Notifiable diseases

Medical staff and laboratories must notify the CDC when diagnosing or seriously suspecting a disease listed on the Northern Territory (NT) schedule of notifiable diseases.

The schedule is declared by the Health Minister and published in the government gazette. The NT Notifiable Diseases Committee reports to the Chief Health Officer and meets at least annually to decide how to advise the Minister.

Get a downloadable schedule of notifiable conditions to be reported in the NT.

When to notify

CDC would prefer to know about a notifiable disease when the diagnosis is seriously considered, rather than wait for final confirmation.

An unconfirmed case does not automatically mean public health action will be taken, but it can help prepare us. CDC can also give you information to help you make your diagnosis, for example if there are other measles cases in the community.

Please acquaint yourself with the list of notifiable conditions. Many are rare diseases (such as botulism and plague) and others are becoming increasingly rare as a result of immunisation and other public health activities (such as measles and Haemophilus influenzae type B infection). 

Urgent 

There are two groups of diseases which are particularly important to notify:

  • those designated urgent (marked with a phone symbol on the schedule), such as:
    • post-streptococcal glomerulonephritis
    • dengue if thought to be acquired in the NT
    • enteric disease in an institution or food-handler
    • outbreaks of gastrointestinal disease
    • measles
    • pertussis
    • malaria
    • tuberculosis.
  • those which involve a clinical diagnosis and might not be notifiable by the laboratory, such as:
    • acute rheumatic fever
    • post-streptococcal glomerulonephritis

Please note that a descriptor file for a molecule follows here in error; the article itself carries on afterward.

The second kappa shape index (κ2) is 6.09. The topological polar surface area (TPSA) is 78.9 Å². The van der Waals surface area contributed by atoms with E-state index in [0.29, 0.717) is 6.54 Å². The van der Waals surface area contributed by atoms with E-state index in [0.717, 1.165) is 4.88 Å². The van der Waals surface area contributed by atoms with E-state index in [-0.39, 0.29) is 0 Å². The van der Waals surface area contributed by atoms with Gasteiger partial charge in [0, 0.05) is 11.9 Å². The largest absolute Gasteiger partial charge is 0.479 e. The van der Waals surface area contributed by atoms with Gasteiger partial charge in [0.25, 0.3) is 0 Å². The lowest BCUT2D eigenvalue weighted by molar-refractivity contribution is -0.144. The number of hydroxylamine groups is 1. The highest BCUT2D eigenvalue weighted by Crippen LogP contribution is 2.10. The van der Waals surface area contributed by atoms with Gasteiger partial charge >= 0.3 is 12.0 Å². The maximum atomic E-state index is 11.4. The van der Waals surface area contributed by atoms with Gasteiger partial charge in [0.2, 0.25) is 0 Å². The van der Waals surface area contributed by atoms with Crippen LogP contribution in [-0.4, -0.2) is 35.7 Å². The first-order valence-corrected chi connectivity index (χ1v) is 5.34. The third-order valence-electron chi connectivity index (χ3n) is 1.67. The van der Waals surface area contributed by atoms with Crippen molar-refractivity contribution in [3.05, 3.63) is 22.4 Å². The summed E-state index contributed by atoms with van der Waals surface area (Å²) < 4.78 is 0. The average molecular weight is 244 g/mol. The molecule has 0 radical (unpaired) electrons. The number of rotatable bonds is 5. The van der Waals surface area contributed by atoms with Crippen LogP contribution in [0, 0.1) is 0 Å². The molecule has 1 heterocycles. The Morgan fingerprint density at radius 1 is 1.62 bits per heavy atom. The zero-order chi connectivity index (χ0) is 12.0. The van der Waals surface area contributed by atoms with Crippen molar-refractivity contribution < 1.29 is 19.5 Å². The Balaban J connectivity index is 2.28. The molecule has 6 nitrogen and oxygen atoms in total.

• adverse vaccine reaction
    • AIDS
    • Creutzfeldt-Jacob disease
    • enteric disease in an institution or food-handler
    • outbreaks of gastrointestinal disease
    • congenital syphilis
    • haemolytic uraemic syndrome.

Do not hesitate to contact you local CDC if you need further assistance.

Ebola virus disease (EVD) information

Australia has a robust border protection system and public health authorities are closely monitoring people who may have been exposed to the disease overseas. Infection control procedures in Australian hospitals are first rate.

  • information and regular EVD updates are available from the World Health Organization (WHO) and the US CDC
  • both at a national level and in the NT procedures are in place to manage suspected or confirmed cases and their contacts - visit the Australian Department of Health EVD website for more information
  • further information for travellers is available at Smartraveller website.

How to notify 

Phone the CDC about any notifiable diseases marked as urgent.

For non-urgent notifiable diseases, submit a notification form and post or fax to the Centre for Disease Control:

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Last updated: 05 July 2017